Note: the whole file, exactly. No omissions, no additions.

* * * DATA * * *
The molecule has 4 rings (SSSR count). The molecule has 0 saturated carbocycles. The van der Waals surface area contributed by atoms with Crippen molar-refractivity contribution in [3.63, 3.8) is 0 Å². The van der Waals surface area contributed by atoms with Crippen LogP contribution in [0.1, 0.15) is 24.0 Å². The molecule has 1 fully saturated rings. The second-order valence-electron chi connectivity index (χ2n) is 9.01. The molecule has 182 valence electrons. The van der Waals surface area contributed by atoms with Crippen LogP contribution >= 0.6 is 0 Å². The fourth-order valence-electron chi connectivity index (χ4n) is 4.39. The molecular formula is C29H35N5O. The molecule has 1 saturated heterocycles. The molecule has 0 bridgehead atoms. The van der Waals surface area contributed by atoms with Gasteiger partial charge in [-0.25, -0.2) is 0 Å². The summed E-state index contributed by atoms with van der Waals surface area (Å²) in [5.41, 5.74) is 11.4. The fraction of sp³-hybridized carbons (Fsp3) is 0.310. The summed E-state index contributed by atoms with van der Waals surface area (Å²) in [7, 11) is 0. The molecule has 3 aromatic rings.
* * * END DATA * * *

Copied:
The molecule has 4 rings (SSSR count). The molecule has 0 saturated carbocycles. The van der Waals surface area contributed by atoms with Crippen molar-refractivity contribution in [3.63, 3.8) is 0 Å². The van der Waals surface area contributed by atoms with Crippen LogP contribution in [0.1, 0.15) is 24.0 Å². The molecule has 1 fully saturated rings. The second-order valence-electron chi connectivity index (χ2n) is 9.01. The molecule has 182 valence electrons. The van der Waals surface area contributed by atoms with Crippen LogP contribution >= 0.6 is 0 Å². The fourth-order valence-electron chi connectivity index (χ4n) is 4.39. The molecular formula is C29H35N5O. The molecule has 1 saturated heterocycles. The molecule has 0 bridgehead atoms. The van der Waals surface area contributed by atoms with Gasteiger partial charge in [-0.25, -0.2) is 0 Å². The summed E-state index contributed by atoms with van der Waals surface area (Å²) in [5.41, 5.74) is 11.4. The fraction of sp³-hybridized carbons (Fsp3) is 0.310. The summed E-state index contributed by atoms with van der Waals surface area (Å²) in [7, 11) is 0. The molecule has 3 aromatic rings.